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Earth Notes: The Rising Popularity Of Southwest Heirloom Flour

Rose Houk

Bread baking is on the rise in the time of COVID-19 as thousands of people stay home and cut down on trips to the grocery store.  Some bakers are using an heirloom type of wheat flour that’s come back in fashion recently; White Sonora Wheat.

The variety dates back to the 1600’s when early Spanish explorers came to the Southwest. They introduced this Old World wheat to Sonoran desert communities. Father Kino, an Italian missionary, geographer and cartographer, is widely credited with bringing it to southern Arizona and into large-scale cultivation.

The wheat was milled into high-gluten flour and used to make tortillas. Its berries were added to bean stews and posole. In the 1800’s, White Sonora Wheat was planted abundantly in southern Arizona and California, which became a breadbasket for the country during the Civil War. But by the mid twentieth century, the variety had fallen out of favor and into commercial decline.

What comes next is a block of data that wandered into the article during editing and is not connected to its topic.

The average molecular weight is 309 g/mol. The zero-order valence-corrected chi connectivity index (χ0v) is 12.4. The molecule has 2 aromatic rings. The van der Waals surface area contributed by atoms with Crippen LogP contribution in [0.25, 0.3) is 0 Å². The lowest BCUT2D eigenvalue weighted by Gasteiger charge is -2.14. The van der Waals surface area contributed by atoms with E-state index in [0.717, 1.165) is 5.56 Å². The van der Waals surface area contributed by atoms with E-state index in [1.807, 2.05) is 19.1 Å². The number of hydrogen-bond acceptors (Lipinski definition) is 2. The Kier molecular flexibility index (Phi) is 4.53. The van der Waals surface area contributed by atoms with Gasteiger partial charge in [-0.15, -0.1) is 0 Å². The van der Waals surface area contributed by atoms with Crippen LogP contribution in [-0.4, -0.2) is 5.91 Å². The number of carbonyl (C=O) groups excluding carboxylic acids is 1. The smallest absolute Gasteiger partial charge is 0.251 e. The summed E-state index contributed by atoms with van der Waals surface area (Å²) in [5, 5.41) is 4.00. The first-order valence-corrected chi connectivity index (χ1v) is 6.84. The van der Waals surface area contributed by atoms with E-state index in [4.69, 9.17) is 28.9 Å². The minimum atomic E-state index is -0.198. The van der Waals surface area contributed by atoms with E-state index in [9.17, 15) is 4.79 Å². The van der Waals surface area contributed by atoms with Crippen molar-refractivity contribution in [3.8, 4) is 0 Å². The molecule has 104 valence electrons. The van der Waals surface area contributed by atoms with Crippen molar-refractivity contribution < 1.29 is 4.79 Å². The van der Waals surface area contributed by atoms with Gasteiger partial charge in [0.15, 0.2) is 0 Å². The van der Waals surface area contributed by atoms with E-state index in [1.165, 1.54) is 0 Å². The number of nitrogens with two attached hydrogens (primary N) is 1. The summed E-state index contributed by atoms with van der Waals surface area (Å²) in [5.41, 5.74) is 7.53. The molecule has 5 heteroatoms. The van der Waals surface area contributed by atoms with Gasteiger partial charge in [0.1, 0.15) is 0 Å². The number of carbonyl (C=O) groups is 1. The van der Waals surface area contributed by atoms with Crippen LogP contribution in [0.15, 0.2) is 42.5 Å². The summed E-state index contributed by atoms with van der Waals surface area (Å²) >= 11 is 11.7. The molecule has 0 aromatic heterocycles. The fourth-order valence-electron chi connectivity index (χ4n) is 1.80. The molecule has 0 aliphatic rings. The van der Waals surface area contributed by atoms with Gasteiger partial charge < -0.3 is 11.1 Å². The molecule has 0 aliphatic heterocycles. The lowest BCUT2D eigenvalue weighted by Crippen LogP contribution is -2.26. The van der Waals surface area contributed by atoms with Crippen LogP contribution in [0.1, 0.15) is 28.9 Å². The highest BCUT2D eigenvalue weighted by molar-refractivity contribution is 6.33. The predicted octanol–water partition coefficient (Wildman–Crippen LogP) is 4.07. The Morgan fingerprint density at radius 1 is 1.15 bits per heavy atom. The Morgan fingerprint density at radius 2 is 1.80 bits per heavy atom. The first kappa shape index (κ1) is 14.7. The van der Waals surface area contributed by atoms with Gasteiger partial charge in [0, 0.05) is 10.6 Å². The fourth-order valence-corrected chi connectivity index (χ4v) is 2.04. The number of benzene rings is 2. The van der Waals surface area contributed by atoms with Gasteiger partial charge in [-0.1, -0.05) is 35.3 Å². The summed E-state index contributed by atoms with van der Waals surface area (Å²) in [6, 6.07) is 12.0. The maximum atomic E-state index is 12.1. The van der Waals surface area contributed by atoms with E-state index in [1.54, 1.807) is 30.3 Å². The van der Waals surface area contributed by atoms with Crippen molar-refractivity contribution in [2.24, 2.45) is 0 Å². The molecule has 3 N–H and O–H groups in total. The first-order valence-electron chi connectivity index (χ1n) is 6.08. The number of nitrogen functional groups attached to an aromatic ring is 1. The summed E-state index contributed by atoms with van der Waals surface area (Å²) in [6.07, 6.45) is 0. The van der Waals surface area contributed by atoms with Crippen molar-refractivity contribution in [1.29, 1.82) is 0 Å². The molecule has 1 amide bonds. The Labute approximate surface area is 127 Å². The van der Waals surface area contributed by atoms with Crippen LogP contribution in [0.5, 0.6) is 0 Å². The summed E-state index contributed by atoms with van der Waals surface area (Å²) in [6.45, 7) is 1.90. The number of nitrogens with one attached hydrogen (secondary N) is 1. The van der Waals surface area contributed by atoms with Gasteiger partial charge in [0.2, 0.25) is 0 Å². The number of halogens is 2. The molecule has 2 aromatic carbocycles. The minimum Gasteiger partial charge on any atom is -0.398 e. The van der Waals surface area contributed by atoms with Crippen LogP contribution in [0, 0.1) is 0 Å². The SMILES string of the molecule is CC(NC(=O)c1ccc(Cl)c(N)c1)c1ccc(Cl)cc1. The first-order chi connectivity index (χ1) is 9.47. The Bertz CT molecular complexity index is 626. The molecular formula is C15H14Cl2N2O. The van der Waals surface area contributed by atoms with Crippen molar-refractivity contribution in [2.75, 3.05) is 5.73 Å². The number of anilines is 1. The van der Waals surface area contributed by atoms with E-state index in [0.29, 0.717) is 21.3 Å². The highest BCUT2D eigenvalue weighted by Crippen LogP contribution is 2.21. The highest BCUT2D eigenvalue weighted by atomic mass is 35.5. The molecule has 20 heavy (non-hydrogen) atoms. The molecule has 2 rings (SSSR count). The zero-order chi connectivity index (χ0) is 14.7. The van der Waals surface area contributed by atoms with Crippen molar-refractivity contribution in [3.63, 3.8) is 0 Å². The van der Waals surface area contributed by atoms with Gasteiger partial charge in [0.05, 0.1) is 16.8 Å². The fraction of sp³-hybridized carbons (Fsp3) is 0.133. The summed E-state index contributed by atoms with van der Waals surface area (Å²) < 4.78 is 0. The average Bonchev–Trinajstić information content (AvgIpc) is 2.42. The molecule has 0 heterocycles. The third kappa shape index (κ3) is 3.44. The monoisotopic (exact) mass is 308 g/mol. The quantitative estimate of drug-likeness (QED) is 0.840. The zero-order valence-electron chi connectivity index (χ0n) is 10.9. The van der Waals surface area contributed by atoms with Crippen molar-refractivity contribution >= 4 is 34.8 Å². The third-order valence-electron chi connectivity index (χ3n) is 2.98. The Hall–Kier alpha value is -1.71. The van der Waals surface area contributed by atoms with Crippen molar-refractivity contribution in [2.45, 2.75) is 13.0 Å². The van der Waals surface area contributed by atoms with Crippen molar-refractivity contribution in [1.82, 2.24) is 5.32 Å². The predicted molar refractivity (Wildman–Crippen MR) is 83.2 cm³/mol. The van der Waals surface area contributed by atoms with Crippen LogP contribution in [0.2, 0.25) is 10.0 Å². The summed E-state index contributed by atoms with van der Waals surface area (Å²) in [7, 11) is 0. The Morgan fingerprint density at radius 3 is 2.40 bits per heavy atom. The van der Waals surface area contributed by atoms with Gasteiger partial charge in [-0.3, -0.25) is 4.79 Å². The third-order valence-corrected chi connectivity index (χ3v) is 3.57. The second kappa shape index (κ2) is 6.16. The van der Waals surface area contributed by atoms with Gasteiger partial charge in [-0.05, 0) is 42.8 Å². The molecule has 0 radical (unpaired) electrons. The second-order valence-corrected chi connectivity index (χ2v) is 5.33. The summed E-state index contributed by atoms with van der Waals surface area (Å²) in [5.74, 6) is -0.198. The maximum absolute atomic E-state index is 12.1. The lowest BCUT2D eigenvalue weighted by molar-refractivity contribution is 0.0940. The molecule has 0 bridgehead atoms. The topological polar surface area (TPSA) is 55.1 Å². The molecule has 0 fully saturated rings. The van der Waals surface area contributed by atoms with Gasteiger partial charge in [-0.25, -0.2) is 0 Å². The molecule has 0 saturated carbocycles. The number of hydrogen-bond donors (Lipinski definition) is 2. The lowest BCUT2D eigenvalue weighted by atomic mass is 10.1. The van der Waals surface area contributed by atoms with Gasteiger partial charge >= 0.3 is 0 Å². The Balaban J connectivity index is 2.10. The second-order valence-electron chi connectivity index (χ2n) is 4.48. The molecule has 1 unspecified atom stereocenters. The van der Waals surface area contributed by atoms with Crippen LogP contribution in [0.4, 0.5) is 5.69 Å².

Now, White Sonora Wheat is making a comeback. The seeds, berries and flour can be found at specialty grocers, food co-ops and seed companies. The soft flour is especially good for making pastries and cookies and blends easily with other flours to make bread dough.

White Sonora Wheat is well-suited to dry lands. It’s drought and disease-tolerant. It can be sown in February for harvest in May or June, before the traditional monsoon crops of corn, beans and squash come in. It can also be planted in the fall as a winter wheat.

There are a number of Arizona seed banks, farms and retailers that carry White Sonora Wheat, including Native Seed/SEARCH and Hayden Flour Mills. More information is online.